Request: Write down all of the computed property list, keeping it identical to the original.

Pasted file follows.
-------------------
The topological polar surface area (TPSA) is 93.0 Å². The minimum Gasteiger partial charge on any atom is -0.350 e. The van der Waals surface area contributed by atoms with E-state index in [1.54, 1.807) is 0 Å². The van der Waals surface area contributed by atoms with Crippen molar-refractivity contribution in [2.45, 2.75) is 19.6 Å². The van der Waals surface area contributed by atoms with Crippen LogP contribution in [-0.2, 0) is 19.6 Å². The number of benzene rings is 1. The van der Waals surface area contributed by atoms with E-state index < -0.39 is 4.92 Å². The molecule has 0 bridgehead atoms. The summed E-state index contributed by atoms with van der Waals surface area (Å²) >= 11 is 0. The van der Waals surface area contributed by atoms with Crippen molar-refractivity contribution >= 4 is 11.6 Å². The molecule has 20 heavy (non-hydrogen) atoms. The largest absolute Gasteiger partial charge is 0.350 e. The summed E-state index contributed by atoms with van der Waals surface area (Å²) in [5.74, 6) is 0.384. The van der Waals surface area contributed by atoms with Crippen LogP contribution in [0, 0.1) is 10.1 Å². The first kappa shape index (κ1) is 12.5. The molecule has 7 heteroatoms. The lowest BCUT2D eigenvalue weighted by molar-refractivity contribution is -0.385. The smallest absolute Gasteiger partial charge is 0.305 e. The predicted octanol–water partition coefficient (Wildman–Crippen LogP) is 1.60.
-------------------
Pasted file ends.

The topological polar surface area (TPSA) is 93.0 Å². The minimum Gasteiger partial charge on any atom is -0.350 e. The van der Waals surface area contributed by atoms with E-state index in [1.54, 1.807) is 0 Å². The van der Waals surface area contributed by atoms with Crippen molar-refractivity contribution in [2.45, 2.75) is 19.6 Å². The van der Waals surface area contributed by atoms with Crippen LogP contribution in [-0.2, 0) is 19.6 Å². The number of benzene rings is 1. The van der Waals surface area contributed by atoms with E-state index < -0.39 is 4.92 Å². The molecule has 0 bridgehead atoms. The summed E-state index contributed by atoms with van der Waals surface area (Å²) >= 11 is 0. The van der Waals surface area contributed by atoms with Crippen molar-refractivity contribution >= 4 is 11.6 Å². The molecule has 20 heavy (non-hydrogen) atoms. The largest absolute Gasteiger partial charge is 0.350 e. The summed E-state index contributed by atoms with van der Waals surface area (Å²) in [5.74, 6) is 0.384. The van der Waals surface area contributed by atoms with Crippen LogP contribution in [0, 0.1) is 10.1 Å². The first kappa shape index (κ1) is 12.5. The molecule has 7 heteroatoms. The lowest BCUT2D eigenvalue weighted by molar-refractivity contribution is -0.385. The smallest absolute Gasteiger partial charge is 0.305 e. The predicted octanol–water partition coefficient (Wildman–Crippen LogP) is 1.60.